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20-11-2012, 04:44 PM
RE: What is the rule on "god?" (Grammatically Speaking, that is)
(20-11-2012 04:19 PM)Aseptic Skeptic Wrote:  The quick and dirty rule is:

1. When God is used as a name, such as "Thank God" or "I hope to God" or "God damn it!", then it should be capitalized like all names.
2. When god is not used as a name, such as "Zeus was a Greek god", then it doesn't need to be capitalized.

So in your three examples, all three uses would be lower case.

Side notes:
a. Jewish tradition often avoids spelling "God" because that can be used offensively, so they often write "G-d" instead.
b. Older documents capitalize pronouns relating to God, such as "God wants us to worship Him" but that has dropped out of fashion and even the KJV bible uses lowercase.
c. In my novel, as a matter of style, I used uppercase for my evil god and all pronouns related to Him.
This is a good reply, and the quick and dirty rule is what I thought as well. However, I should point out that I directly recall my mother(devout Mormon) telling me as a child that god should always be capitalized. I think its more of a tradition, say if you're a devout believer it should always be capitalized, than a hard rule. I could be wrong though.

Yes, I did leave that in lower case on purpose. Smile
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20-11-2012, 05:30 PM
RE: What is the rule on "god?" (Grammatically Speaking, that is)
(20-11-2012 04:44 PM)PhoenixGate Wrote:  
(20-11-2012 04:19 PM)Aseptic Skeptic Wrote:  The quick and dirty rule is:

1. When God is used as a name, such as "Thank God" or "I hope to God" or "God damn it!", then it should be capitalized like all names.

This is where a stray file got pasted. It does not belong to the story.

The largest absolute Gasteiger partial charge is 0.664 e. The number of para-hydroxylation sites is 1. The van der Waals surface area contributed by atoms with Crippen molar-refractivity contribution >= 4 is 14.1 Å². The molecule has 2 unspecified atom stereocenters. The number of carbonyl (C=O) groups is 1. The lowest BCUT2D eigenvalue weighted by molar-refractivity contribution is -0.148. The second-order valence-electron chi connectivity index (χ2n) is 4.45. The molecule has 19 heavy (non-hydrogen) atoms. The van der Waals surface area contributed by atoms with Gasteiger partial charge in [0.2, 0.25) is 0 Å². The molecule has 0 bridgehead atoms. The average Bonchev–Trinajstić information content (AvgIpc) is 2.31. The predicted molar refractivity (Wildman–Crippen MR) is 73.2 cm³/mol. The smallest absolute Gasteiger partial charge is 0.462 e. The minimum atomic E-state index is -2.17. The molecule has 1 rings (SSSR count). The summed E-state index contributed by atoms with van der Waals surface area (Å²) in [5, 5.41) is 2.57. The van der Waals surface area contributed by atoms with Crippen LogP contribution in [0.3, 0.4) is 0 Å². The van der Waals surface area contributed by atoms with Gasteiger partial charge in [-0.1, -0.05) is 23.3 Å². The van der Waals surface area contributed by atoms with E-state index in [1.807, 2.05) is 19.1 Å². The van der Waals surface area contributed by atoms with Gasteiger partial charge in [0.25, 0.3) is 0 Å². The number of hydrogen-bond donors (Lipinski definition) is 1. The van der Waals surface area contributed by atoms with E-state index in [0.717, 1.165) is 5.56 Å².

2. When god is not used as a name, such as "Zeus was a Greek god", then it doesn't need to be capitalized.

So in your three examples, all three uses would be lower case.

Side notes:
a. Jewish tradition often avoids spelling "God" because that can be used offensively, so they often write "G-d" instead.
b. Older documents capitalize pronouns relating to God, such as "God wants us to worship Him" but that has dropped out of fashion and even the KJV bible uses lowercase.
c. In my novel, as a matter of style, I used uppercase for my evil god and all pronouns related to Him.
This is a good reply, and the quick and dirty rule is what I thought as well. However, I should point out that I directly recall my mother(devout Mormon) telling me as a child that god should always be capitalized. I think its more of a tradition, say if you're a devout believer it should always be capitalized, than a hard rule. I could be wrong though.

Yes, I did leave that in lower case on purpose. Smile

Your mother was right on that point (but wrong on the magic underwear, I daresay) - assuming she was referring to God as a proper name or title. Since Mormons also refer to him as "Heavenly Father", and in my experience, they use that as a name - it's not "my heavenly father loves me" but rather "Heavenly Father loves me", I think Mormons often just assume that any and all references to their god is always a name, or at least use it that way. They also recognize his name as Elohim, and I'm sure they capitalize that when they use it.

But I suspect that if your mother were ever to write something like "Heavenly Father is the god we pray to" she might write it like I just did since, in this context, god is more like a race than a name, much like I could say "Joe Pesci is the human I pray to". If she were to write "Heavenly Father is the God we pray to" it would be analogous to writing "Heavenly Father is the Elohim we pray to" which would be true but nonsensical.

(gotta give props to Carlin for the Joe Pesci thing)

And since this is a grammar thread, I recognize that "Heavenly Father (Joe Pesci) is the god we pray to" is ending a sentence with a preposition, which is a no-no, but I was keeping the example simple.

"Whores perform the same function as priests, but far more thoroughly." - Robert A. Heinlein